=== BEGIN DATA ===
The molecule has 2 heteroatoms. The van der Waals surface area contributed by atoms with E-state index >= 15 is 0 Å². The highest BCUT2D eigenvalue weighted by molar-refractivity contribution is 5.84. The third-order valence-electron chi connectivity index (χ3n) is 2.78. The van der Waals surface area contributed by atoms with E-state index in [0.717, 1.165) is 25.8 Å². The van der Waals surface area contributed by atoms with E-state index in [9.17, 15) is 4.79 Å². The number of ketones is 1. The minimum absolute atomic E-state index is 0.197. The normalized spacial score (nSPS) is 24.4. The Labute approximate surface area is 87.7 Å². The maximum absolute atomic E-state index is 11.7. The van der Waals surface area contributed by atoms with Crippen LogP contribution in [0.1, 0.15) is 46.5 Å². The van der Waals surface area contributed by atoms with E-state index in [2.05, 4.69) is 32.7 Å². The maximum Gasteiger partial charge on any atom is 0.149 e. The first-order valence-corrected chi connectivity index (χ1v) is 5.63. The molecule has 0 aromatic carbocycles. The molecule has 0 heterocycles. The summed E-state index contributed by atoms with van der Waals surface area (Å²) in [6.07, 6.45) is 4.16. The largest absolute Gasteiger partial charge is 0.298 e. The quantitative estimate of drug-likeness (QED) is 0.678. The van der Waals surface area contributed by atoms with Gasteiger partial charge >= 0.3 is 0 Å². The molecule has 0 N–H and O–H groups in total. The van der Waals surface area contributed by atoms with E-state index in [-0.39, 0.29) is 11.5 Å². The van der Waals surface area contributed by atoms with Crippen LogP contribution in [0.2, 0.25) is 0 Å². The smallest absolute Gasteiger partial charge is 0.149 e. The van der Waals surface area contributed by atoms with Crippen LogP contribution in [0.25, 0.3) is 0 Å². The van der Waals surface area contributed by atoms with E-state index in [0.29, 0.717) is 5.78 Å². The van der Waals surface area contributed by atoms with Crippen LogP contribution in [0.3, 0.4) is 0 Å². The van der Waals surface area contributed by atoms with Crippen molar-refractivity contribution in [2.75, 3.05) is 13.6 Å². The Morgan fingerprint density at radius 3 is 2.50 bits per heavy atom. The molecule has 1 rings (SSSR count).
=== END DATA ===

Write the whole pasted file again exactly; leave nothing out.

The molecule has 2 heteroatoms. The van der Waals surface area contributed by atoms with E-state index >= 15 is 0 Å². The highest BCUT2D eigenvalue weighted by molar-refractivity contribution is 5.84. The third-order valence-electron chi connectivity index (χ3n) is 2.78. The van der Waals surface area contributed by atoms with E-state index in [0.717, 1.165) is 25.8 Å². The van der Waals surface area contributed by atoms with E-state index in [9.17, 15) is 4.79 Å². The number of ketones is 1. The minimum absolute atomic E-state index is 0.197. The normalized spacial score (nSPS) is 24.4. The Labute approximate surface area is 87.7 Å². The maximum absolute atomic E-state index is 11.7. The van der Waals surface area contributed by atoms with Crippen LogP contribution in [0.1, 0.15) is 46.5 Å². The van der Waals surface area contributed by atoms with E-state index in [2.05, 4.69) is 32.7 Å². The maximum Gasteiger partial charge on any atom is 0.149 e. The first-order valence-corrected chi connectivity index (χ1v) is 5.63. The molecule has 0 aromatic carbocycles. The molecule has 0 heterocycles. The summed E-state index contributed by atoms with van der Waals surface area (Å²) in [6.07, 6.45) is 4.16. The largest absolute Gasteiger partial charge is 0.298 e. The quantitative estimate of drug-likeness (QED) is 0.678. The van der Waals surface area contributed by atoms with Gasteiger partial charge >= 0.3 is 0 Å². The molecule has 0 N–H and O–H groups in total. The van der Waals surface area contributed by atoms with E-state index in [-0.39, 0.29) is 11.5 Å². The van der Waals surface area contributed by atoms with Crippen LogP contribution in [0.2, 0.25) is 0 Å². The smallest absolute Gasteiger partial charge is 0.149 e. The van der Waals surface area contributed by atoms with Crippen LogP contribution in [0.25, 0.3) is 0 Å². The van der Waals surface area contributed by atoms with E-state index in [0.29, 0.717) is 5.78 Å². The van der Waals surface area contributed by atoms with Crippen LogP contribution in [0.3, 0.4) is 0 Å². The van der Waals surface area contributed by atoms with Crippen molar-refractivity contribution in [2.75, 3.05) is 13.6 Å². The Morgan fingerprint density at radius 3 is 2.50 bits per heavy atom. The molecule has 1 rings (SSSR count).